Tax Reform in Australia is essential. The Intergenerational Report was a wasted opportunity because it focused on a political agenda. We must have genuine and informed debate around the rate and breadth of the GST, around stamp duties and around the other options within the tax and transfer system, like setting limits on negative gearing, having means testing linked to net wealth, and what about death taxes, or means testing aggregate household assets to reduce the recent phenomenon of the millionaire aged pensioners?

We need to be looking over a fifty year period and considering such issues as demographic shifts, population projections, long-term impacts of climate change.

There was widespread support for a mining tax at the beginning, and indeed many in the mining community said that they understood that they should pay more tax, but the mining tax was neutered by politics. The carbon price is another example and also negative gearing. We need to outline the problem with negative gearing. First identify who are the winners and who are the losers and what can we do about it. Then present a range of “real” options and document the evidence around those options.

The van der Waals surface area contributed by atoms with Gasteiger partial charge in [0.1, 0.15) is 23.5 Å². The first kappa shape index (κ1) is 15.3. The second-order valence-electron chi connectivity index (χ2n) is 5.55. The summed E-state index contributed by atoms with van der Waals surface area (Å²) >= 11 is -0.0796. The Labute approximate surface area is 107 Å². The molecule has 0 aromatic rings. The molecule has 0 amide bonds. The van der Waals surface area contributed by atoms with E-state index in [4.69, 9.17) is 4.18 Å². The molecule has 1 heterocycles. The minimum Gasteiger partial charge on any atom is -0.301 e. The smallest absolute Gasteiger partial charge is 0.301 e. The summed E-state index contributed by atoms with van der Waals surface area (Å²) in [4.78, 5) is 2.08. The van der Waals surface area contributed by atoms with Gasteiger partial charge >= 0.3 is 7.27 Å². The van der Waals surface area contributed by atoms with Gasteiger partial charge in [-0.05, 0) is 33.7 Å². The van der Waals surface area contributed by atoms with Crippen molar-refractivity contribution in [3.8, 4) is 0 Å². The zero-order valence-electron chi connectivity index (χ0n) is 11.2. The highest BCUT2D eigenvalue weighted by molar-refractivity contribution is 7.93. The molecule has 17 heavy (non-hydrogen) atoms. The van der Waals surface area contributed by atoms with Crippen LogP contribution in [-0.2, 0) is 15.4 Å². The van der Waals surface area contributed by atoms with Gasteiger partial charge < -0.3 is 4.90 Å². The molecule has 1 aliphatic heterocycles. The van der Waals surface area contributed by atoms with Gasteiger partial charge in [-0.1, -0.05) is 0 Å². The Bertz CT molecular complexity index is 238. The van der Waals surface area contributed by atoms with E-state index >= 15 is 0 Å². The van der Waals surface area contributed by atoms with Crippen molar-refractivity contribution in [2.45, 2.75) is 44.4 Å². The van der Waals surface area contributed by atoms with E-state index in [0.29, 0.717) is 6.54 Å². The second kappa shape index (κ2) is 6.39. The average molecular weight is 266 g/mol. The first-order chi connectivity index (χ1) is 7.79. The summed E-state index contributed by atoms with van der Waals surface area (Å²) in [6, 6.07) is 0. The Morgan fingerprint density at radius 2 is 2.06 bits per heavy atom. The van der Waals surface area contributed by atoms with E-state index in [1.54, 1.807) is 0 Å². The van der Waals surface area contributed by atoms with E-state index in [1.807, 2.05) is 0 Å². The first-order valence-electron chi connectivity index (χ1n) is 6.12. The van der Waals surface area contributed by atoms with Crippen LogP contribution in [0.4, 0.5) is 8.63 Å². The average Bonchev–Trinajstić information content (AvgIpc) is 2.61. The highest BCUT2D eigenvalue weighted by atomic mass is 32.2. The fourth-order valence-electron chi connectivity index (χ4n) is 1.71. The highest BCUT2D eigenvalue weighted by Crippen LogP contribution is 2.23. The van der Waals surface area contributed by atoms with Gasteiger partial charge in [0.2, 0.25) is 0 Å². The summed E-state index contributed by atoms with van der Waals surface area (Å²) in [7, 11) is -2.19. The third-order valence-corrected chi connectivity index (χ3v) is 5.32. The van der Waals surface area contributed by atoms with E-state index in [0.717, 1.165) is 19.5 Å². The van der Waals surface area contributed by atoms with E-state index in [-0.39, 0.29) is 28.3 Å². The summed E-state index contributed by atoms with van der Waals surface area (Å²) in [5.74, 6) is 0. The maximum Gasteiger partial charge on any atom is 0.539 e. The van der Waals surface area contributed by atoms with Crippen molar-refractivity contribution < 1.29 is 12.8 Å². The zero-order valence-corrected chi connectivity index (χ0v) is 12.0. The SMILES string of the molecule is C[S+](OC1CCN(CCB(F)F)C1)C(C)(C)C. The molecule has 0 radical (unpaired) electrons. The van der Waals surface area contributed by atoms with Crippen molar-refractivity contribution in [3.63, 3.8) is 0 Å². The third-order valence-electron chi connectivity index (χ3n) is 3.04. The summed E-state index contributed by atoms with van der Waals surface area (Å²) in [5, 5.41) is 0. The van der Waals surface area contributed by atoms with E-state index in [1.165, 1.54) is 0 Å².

There are many examples of what an intelligent forward thinking government could do, such as implement a system that promotes the investment of superannuation in Australian infrastructure projects or use the tax system to support investment in renewable energy technology.

The community should demand that our political parties broaden the agenda to consider some of those bigger economic and social challenges and ask the question of the role of the tax system in that context.

If our politicians could do this and have the cajones to implement the “real” decisions we would have a country significantly different to that where Australians are being led via short-term political expediency.

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